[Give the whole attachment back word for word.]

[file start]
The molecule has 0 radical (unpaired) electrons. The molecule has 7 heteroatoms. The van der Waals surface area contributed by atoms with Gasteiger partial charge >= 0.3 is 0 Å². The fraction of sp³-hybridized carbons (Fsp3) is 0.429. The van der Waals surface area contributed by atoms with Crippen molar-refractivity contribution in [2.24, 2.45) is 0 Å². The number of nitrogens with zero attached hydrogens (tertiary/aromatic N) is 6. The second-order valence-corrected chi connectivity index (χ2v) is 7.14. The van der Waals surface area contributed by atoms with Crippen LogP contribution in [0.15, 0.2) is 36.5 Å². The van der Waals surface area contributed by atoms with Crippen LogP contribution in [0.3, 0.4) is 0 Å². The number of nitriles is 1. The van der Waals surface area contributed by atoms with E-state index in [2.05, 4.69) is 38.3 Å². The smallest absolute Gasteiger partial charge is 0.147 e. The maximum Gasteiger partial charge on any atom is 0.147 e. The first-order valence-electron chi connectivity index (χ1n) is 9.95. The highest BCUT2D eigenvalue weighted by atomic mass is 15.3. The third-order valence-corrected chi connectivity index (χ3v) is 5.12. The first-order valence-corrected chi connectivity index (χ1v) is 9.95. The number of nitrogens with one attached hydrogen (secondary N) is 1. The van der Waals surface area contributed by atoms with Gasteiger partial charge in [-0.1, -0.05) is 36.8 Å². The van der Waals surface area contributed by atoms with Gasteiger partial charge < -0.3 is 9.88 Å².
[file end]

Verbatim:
The molecule has 0 radical (unpaired) electrons. The molecule has 7 heteroatoms. The van der Waals surface area contributed by atoms with Gasteiger partial charge >= 0.3 is 0 Å². The fraction of sp³-hybridized carbons (Fsp3) is 0.429. The van der Waals surface area contributed by atoms with Crippen molar-refractivity contribution in [2.24, 2.45) is 0 Å². The number of nitrogens with zero attached hydrogens (tertiary/aromatic N) is 6. The second-order valence-corrected chi connectivity index (χ2v) is 7.14. The van der Waals surface area contributed by atoms with Crippen LogP contribution in [0.15, 0.2) is 36.5 Å². The van der Waals surface area contributed by atoms with Crippen LogP contribution in [0.3, 0.4) is 0 Å². The number of nitriles is 1. The van der Waals surface area contributed by atoms with E-state index in [2.05, 4.69) is 38.3 Å². The smallest absolute Gasteiger partial charge is 0.147 e. The maximum Gasteiger partial charge on any atom is 0.147 e. The first-order valence-electron chi connectivity index (χ1n) is 9.95. The highest BCUT2D eigenvalue weighted by atomic mass is 15.3. The third-order valence-corrected chi connectivity index (χ3v) is 5.12. The first-order valence-corrected chi connectivity index (χ1v) is 9.95. The number of nitrogens with one attached hydrogen (secondary N) is 1. The van der Waals surface area contributed by atoms with Gasteiger partial charge in [-0.1, -0.05) is 36.8 Å². The van der Waals surface area contributed by atoms with Gasteiger partial charge < -0.3 is 9.88 Å².